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Monday, May 20, 2019

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About the Book

Book: Past Forward
Author: Chautona Havig
Genre: Christian Fiction, Romance, Suspense
Release Date: April 19, 2017
Past Forward CoverAlone without friends or family to comfort her after the death of her mother, Willow Finley’s idyllic life is over—and just beginning.
The Finley women’s lives, while rich and full, aren’t easy. rejecting electricity and many other modern conveniences, they live purposefully and intentionally–alone and isolated from the world around them.
When Willow Finley awakes on a hot summer morning, she is unprepared for the grief that awaits her. Jerked from a life of isolation with her mother, Willow learns what alone really means when she finds her mother dead.
From the moment Willow arrives in the police station with her startling announcement, Chad Tesdall fights the friendship he knows he can’t avoid.
The Past Forward series opens with Willow’s life-changing discovery and gently guides the reader through aspects of her life–the past weaving through the present and into the future. Experience her first morning in church, her first movie, and the culture shock of her first trips to the city. A birthday party and a street faire add welcome diversion from butchering, canning, and the beating of area rugs. Disaster strikes. Will she choose to continue her simple life, or will an offer in the city change it all? Find out in this first volume.

About the Author

ChautonaChautona Havig lives in an oxymoron, escapes into imaginary worlds that look startlingly similar to ours and writes the stories that emerge. An irrepressible optimist, Chautona sees everything through a kaleidoscope of It’s a Wonderful Life sprinkled with fairy tales. Find her on the web and say howdy—if you can remember how to spell her name.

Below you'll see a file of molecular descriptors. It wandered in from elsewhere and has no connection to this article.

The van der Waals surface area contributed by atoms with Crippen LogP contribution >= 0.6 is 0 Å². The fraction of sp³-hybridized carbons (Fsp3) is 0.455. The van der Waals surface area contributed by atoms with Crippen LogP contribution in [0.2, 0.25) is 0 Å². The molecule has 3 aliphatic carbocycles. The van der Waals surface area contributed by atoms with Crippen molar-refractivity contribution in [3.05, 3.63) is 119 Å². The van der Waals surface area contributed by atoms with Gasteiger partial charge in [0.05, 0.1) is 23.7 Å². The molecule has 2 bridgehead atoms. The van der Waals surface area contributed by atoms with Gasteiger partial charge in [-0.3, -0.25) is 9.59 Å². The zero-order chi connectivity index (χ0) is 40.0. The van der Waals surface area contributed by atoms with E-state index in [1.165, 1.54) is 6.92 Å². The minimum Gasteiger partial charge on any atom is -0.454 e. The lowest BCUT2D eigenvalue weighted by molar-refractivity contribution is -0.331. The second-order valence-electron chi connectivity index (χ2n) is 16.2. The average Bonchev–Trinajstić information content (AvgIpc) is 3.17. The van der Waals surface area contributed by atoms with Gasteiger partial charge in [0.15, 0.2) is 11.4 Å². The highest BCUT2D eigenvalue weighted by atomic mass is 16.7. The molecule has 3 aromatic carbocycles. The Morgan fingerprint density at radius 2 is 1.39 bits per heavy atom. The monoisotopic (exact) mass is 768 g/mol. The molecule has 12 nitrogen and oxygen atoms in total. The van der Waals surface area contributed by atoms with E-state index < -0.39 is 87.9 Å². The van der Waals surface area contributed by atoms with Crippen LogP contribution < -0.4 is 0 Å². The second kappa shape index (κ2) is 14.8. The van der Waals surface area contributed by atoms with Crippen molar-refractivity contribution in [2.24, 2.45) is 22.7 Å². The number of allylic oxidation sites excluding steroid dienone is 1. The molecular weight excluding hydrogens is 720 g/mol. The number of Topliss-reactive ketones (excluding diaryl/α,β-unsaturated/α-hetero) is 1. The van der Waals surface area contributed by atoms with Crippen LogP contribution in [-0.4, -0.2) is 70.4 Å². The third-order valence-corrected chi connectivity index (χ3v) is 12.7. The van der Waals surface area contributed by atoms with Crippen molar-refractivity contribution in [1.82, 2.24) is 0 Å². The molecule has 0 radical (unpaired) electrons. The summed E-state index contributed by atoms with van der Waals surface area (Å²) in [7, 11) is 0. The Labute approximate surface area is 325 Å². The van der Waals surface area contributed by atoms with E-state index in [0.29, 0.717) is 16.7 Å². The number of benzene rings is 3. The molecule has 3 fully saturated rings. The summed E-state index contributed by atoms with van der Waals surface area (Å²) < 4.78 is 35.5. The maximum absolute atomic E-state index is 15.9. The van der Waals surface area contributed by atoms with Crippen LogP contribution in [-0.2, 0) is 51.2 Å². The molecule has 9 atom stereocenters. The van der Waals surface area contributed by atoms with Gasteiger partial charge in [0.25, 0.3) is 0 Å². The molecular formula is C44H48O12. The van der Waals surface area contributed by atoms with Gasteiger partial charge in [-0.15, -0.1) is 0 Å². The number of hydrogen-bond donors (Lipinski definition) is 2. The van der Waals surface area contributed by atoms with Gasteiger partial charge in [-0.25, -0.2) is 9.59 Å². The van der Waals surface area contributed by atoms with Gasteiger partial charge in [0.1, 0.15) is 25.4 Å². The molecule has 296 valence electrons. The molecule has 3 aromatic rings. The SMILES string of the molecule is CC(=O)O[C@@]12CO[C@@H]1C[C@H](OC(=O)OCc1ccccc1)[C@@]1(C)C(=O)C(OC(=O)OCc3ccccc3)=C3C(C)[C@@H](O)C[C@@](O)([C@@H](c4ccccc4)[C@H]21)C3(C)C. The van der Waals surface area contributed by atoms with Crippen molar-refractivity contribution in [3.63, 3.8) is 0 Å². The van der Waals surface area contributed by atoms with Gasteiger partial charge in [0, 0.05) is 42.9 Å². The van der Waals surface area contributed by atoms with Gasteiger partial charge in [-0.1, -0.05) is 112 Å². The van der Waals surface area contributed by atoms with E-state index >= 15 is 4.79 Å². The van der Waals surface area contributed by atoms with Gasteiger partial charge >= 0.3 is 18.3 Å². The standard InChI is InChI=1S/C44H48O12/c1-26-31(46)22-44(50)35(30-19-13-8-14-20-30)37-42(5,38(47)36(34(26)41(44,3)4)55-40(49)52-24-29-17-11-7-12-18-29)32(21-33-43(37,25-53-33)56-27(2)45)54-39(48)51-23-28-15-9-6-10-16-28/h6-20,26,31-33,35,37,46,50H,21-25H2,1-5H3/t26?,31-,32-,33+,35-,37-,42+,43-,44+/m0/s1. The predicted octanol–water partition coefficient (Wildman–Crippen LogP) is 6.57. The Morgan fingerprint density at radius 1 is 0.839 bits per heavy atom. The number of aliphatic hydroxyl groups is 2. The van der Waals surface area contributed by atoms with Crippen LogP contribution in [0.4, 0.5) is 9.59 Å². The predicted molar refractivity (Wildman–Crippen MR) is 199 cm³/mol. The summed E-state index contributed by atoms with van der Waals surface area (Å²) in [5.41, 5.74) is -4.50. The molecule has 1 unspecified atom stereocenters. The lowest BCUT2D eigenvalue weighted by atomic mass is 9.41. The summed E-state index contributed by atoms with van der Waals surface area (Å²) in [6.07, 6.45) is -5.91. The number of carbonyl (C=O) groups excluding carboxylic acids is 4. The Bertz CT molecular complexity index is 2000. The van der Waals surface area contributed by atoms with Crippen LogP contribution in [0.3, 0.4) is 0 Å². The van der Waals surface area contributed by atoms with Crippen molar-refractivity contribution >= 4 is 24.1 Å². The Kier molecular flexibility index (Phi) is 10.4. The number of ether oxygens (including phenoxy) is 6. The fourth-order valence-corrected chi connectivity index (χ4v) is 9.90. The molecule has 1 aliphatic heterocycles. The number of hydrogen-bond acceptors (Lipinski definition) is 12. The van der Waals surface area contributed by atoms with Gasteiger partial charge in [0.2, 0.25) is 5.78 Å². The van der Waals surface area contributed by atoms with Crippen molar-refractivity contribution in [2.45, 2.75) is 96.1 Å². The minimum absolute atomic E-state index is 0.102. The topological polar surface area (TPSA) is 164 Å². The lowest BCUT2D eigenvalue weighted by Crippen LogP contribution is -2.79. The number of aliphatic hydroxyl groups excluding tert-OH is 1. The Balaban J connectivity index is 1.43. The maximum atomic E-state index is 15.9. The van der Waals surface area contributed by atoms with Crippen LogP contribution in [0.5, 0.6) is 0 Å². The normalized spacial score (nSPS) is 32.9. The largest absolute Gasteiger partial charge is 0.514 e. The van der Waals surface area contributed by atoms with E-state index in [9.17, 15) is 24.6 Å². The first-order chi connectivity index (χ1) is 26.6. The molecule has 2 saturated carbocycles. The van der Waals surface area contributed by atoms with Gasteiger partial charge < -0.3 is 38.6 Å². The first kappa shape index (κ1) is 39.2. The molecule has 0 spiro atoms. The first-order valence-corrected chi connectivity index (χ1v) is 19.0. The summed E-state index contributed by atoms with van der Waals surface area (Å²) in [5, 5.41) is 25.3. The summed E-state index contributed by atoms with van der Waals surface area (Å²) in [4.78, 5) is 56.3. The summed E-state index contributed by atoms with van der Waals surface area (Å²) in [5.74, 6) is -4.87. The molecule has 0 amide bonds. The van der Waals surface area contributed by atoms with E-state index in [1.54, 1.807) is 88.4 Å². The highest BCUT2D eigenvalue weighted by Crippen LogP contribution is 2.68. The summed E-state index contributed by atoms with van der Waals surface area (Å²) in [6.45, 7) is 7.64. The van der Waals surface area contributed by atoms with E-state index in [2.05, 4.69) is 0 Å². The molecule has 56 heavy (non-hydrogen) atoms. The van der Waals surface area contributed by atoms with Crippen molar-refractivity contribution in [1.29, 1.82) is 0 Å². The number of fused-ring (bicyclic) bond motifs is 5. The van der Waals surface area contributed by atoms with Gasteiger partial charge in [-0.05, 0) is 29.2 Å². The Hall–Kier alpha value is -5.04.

More from Chautona


December 1985. The time had finally come. After two months of living in a run-down motel in Rosamond, California, we were finally moving to our own place. Seventeen miles away.
Just off Highway 58, outside Mojave, California (about the place that Alton Gansky’s, Distant Memory opens), a huge billboard loomed. For the curious, it’s still there today. Aqueduct City.
For the record, there was no city. There still isn’t. Just a dirt road or three. Oh, and the aqueduct. In fact, that’s eventually how we got our water—stole it from the California aqueduct.
But I’m getting ahead of myself.
At the edge of all those parcels lay our new land. Twenty-two acres of desert sand, creosote, sage, and a tiny, baby Joshua tree at the end of our long, U-shaped dirt driveway.
I took out that sucker with my first attempt at backing down the drive. It looked like a snake had slithered back and forth across the sandy strip of cleared dirt, and somehow I managed to run over the foot-high tree. It wasn’t often I managed to shock my mother speechless. That was one time. I now have mad back-upping skills. Thought you oughtta know.
On that land, my parents put an 18’ travel trailer.
We hauled in water in 55-gallon drum barrels—first from a friend’s house and later from that aqueduct. It was several miles closer. One of those barrels ended up on top of the trailer for showers. The water pressure depended on how full that sucker was. Navy showers? Ever had one? It goes like so:
  • Turn on water.
  • Make one slow turn under the water to get all wet.
  • Turn it off.
  • Lather up.
  • Shampoo hair.
  • Turn on water.
  • Turn off.
  • Work conditioner into hair.
  • Turn on water.
  • Turn off.
  • Get out.
  • Try to stop your teeth from chattering.
For the record, that chattering is no joke. When it’s twenty degrees out there, water gets cold. And we had no way to heat it.
Our plumbing also included a shovel. For… um… other plumbing needs. Winter was the worst and the best time for the call of nature. Worst because, well, 40 mph winds and twenty-degree weather. Best, because no snakes.
We used Coleman propane lanterns, a propane refrigerator (that sat outside our door), and eventually, a gas-powered generator. Once a week, Dad would fire that thing up so I could iron my church clothes. #darkages
For the curious, summer was blistering hot.
No fans (except for stiff cardboard we used arm-power to operate). No air conditioner. Not even a swamp cooler. Mom and I would go into town and read at the library when we just couldn’t take another minute in 112-degree desert heat. She’d drive me to Lancaster so I could go sit in an air-conditioned movie theater and watch another movie. If it came out in 1986 or 1987 and wasn’t pure smut, I probably saw it. Out of self-preservation.
Before long, I’d been relegated to the “porch.” That consisted of a redwood lattice “patio” enclosure in front of the trailer door. (For those who haven’t figured it out yet, I was the dictionary definition of “trailer trash” in some people’s books.) That space was eight feet wide and sixteen feet long.